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Feeding and attracting wild birds - what am I doing wrong

 
S. Bard
pollinator
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Location: Italian Alps, Zone 8
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I’m not exactly sure where to post this, so feel free to move this to another forum if that’s more appropriate

I love birds. Nothing makes me more relaxed than waking up with birdsongs in the morning.
To my great pleasure I noticed some white wagtails, swallows and some goldcrests in my garden this winter. Especially the goldcrests are somewhat more of a rare sight in my garden as they tend to only nest in higher altitudes with lots of pines. My garden and the forest around it does not feature a single pine. So I’m guessing they came down to my garden in search of food to get through winter.

Seeing as birds also can help to keep our insects in check I was hoping to attract many more birds to my garden, and hopefully also keep the company of those adorable goldcrests.
So some weeks ago, super motivated , with scenes of snow-white singing to birds in the back of my head, I purchased some nice quality wild bird feed (local seed mix for the seed-eating birds) and some dried mealworms for the insect-eaters. Taking care to create natural feeder locations that are also easy to clean (to avoid spreading diseases among my precious birdies), I set up two spots in my garden to feed them. I placed a roofing tile inside one of our knotted willows (so they have some coverage) where I put the mealworms, and put another flat terracotta tile on top of a 2m high stacked stone wall and sprinkled the seeds on top.
While working in another part of the garden that day I kept glancing at the feedspots, hoping to make some new winged friends, but none of them came near. Lots of them were sitting in the brambles looking at me curiously though. I wondered if my presence was distracting  them from the feed so I just left the feed out, expecting them to eat it when I’m gone.

I came back a week later, fully expecting to see the seeds and worms devoured, and the birdies welcoming me back for a second course. Disappointingly however the food was still right there, exactly where I left it. No biggie I thought, let’s try again. I threw the old seeds in the grass (maybe some sunflowers will sprout!), repositioned the plate to a more visible spot, added new feed and waited again. Still not a nibble! I once more decided to leave the feed while I’m gone, begrudgingly hoping to at least feed some hungry squirrel while I’m gone, but when I got back a week later again the food wasn’t touched. It didn’t even move an inch. There was however a fresh spot of birdpoop smack in the middle of my feeding plate.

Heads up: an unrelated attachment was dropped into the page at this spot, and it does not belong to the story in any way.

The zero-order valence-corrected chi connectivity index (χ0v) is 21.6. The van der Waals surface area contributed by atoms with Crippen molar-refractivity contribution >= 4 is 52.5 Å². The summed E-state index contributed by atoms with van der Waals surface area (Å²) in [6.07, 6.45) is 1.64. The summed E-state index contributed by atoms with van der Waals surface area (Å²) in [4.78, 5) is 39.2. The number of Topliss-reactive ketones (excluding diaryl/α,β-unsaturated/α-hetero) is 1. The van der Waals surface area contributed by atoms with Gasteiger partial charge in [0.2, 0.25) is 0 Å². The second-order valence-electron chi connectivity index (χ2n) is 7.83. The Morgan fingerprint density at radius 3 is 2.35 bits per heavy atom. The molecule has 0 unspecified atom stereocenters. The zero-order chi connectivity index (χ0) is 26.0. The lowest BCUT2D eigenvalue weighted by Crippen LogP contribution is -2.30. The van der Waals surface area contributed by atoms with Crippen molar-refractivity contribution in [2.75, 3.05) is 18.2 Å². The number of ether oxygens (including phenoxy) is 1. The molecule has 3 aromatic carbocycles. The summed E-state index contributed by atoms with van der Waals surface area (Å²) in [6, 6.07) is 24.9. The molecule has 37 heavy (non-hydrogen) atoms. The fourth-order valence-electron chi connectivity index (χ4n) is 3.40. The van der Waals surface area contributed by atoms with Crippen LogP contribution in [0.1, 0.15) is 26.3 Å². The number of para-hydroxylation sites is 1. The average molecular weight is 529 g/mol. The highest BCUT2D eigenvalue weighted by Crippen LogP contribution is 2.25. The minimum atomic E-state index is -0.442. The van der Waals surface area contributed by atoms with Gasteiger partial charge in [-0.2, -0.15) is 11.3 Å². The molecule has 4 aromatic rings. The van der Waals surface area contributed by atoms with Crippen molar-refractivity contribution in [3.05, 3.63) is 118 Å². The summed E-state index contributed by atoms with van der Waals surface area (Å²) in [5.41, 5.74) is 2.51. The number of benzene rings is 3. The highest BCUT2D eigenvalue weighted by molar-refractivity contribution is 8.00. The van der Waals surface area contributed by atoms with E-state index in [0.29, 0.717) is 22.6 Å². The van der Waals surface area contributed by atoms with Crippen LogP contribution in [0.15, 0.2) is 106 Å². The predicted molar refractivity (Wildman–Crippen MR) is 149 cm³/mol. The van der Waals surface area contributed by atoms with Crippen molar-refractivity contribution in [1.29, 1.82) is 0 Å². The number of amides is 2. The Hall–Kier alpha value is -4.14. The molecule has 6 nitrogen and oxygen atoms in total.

I feel like they are mocking me in my feeble attempts to do some good in the coldest of months.
What is going on? Are they not finding the feed? Are they simply not hungry? Do they not like the seeds/ mealworms? Are they scared of the terracotta plates? I can’t just throw the feed in the grass, they would never find it (but I would have lots of sunflowers next year).

Please help me understand how I can make friend with these birds. I already have lots of natural spots in the garden where they can drink and wash up. I also have lots of spots with hazelnuts and brambles where they can find cover. I hope to install some bird houses soon. But I haven’t the faintest idea what to do with these two bags of feed I bought that these birds don’t seem to want to touch!
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[Thumbnail for 6245DB43-43E8-44D8-8E47-77709F22F7D4.jpeg]
Look at these adorable fuzz-balls!
 
B Redhawk
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hau, it could be they just aren't sure about the foods.  It could also be that suet blocks would work better. Our birds took about three weeks to trust our feeders, now they let us know when the feeders are empty.  Do you have daytime predators? Those could also be a factor when first starting bird feeding.

Redhawk
 
S. Bard
pollinator
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Location: Italian Alps, Zone 8
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Hi Redhawk,

Maybe I’m just impatient! Did you leave your feeders in the same spot?